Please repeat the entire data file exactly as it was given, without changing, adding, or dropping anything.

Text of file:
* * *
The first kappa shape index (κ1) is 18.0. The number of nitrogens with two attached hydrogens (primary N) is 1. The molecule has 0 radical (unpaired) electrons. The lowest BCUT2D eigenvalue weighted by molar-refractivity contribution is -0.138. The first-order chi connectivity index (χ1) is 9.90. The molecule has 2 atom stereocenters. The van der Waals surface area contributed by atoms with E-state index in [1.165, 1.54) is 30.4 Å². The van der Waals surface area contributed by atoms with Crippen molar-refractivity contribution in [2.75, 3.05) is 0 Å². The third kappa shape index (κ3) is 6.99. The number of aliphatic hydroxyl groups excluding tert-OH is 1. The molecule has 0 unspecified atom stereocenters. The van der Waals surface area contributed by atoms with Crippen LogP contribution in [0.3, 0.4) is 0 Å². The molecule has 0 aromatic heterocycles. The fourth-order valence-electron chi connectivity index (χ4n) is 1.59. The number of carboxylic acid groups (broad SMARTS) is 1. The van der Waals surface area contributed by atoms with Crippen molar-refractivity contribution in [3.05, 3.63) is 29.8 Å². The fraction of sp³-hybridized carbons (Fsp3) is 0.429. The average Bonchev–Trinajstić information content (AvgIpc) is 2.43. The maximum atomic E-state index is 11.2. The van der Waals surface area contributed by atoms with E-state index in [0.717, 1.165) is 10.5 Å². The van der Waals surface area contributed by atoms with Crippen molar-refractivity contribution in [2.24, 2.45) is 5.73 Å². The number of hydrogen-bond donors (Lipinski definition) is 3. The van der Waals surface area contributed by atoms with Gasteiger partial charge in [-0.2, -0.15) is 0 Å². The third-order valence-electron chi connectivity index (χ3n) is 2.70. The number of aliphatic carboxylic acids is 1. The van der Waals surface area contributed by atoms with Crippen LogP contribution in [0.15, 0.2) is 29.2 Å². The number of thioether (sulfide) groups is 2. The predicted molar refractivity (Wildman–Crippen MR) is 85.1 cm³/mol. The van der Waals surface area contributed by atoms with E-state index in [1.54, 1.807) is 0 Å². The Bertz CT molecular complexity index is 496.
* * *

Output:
The first kappa shape index (κ1) is 18.0. The number of nitrogens with two attached hydrogens (primary N) is 1. The molecule has 0 radical (unpaired) electrons. The lowest BCUT2D eigenvalue weighted by molar-refractivity contribution is -0.138. The first-order chi connectivity index (χ1) is 9.90. The molecule has 2 atom stereocenters. The van der Waals surface area contributed by atoms with E-state index in [1.165, 1.54) is 30.4 Å². The van der Waals surface area contributed by atoms with Crippen molar-refractivity contribution in [2.75, 3.05) is 0 Å². The third kappa shape index (κ3) is 6.99. The number of aliphatic hydroxyl groups excluding tert-OH is 1. The molecule has 0 unspecified atom stereocenters. The van der Waals surface area contributed by atoms with Crippen LogP contribution in [0.3, 0.4) is 0 Å². The molecule has 0 aromatic heterocycles. The fourth-order valence-electron chi connectivity index (χ4n) is 1.59. The number of carboxylic acid groups (broad SMARTS) is 1. The van der Waals surface area contributed by atoms with Crippen molar-refractivity contribution in [3.05, 3.63) is 29.8 Å². The fraction of sp³-hybridized carbons (Fsp3) is 0.429. The average Bonchev–Trinajstić information content (AvgIpc) is 2.43. The maximum atomic E-state index is 11.2. The van der Waals surface area contributed by atoms with E-state index in [0.717, 1.165) is 10.5 Å². The van der Waals surface area contributed by atoms with Crippen molar-refractivity contribution in [2.24, 2.45) is 5.73 Å². The number of hydrogen-bond donors (Lipinski definition) is 3. The van der Waals surface area contributed by atoms with Gasteiger partial charge in [-0.2, -0.15) is 0 Å². The third-order valence-electron chi connectivity index (χ3n) is 2.70. The number of aliphatic carboxylic acids is 1. The van der Waals surface area contributed by atoms with Crippen LogP contribution in [0.15, 0.2) is 29.2 Å². The number of thioether (sulfide) groups is 2. The predicted molar refractivity (Wildman–Crippen MR) is 85.1 cm³/mol. The van der Waals surface area contributed by atoms with E-state index in [1.54, 1.807) is 0 Å². The Bertz CT molecular complexity index is 496.